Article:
23. 23. Slide 4.23 Johnson, Whittington, Scholes, Angwin and Regnér, Exploring Strategy Powerpoints on the Web, 10th edition ©Pearson Education Limited 2014 Ownership models (5) There are other types of organisation: • Not-for-profit organisations (e.g. Mozilla). Frequently charitable foundations that exist to pursue a social mission • Partnerships (e.g. law firms). Organisations owned and controlled by senior employees • Employee-owned firms (e.g. John Lewis). Ownership is spread among all the employees. They may not be able to raise capital easily and may be more conservative in terms of strategy.
  24. 24. Slide 4.24 Johnson, Whittington, Scholes, Angwin and Regnér, Exploring Strategy Powerpoints on the Web, 10th edition ©Pearson Education Limited 2014 Corporate governance Corporate governance is concerned with the structures and systems of control by which managers are held accountable to those who have a legitimate stake in an organisation.
  25. 25. Slide 4.25 Johnson, Whittington, Scholes, Angwin and Regnér, Exploring Strategy Powerpoints on the Web, 10th edition ©Pearson Education Limited 2014 The growing importance of governance • The separation of ownership and management control – defining different roles in governance • Corporate failures and scandals (e.g. Enron) – focusing attention on governance issues • Increased accountability to wider stakeholder interests and the need for corporate social responsibility (e.g. green issues).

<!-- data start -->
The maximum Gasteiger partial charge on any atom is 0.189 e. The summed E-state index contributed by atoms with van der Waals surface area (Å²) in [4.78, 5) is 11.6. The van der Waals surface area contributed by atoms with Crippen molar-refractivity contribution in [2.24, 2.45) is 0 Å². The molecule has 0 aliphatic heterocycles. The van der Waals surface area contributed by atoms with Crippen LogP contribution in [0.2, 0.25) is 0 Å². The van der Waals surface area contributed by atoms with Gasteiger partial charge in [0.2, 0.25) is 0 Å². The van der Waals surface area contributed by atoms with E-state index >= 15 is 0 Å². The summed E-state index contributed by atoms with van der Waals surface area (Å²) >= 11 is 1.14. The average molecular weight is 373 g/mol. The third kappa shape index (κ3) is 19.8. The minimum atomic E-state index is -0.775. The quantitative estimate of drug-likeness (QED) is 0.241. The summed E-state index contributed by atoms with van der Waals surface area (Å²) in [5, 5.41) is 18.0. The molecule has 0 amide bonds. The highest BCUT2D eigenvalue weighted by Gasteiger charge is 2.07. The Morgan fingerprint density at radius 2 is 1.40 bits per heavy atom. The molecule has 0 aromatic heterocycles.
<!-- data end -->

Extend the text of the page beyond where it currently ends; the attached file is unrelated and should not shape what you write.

26. 26. Slide 4.26 Johnson, Whittington, Scholes, Angwin and Regnér, Exploring Strategy Powerpoints on the Web, 10th edition ©Pearson Education Limited 2014 The governance chain Figure 4.3 The chain of corporate governance: typical reporting structures Source: Adapted from David Pitt-Watson, Hermes Fund Management.
  27. 27. Slide 4.27 Johnson, Whittington, Scholes, Angwin and Regnér, Exploring Strategy Powerpoints on the Web, 10th edition ©Pearson Education Limited 2014 The principal–agent model (1) • Governance can be seen in terms of the principal– agent model • Principals pay agents to act on their behalf (e.g. beneficiaries/trustees pay investment managers to manage funds, boards of directors pay executives to run a company) • Agents may act in their own self interest.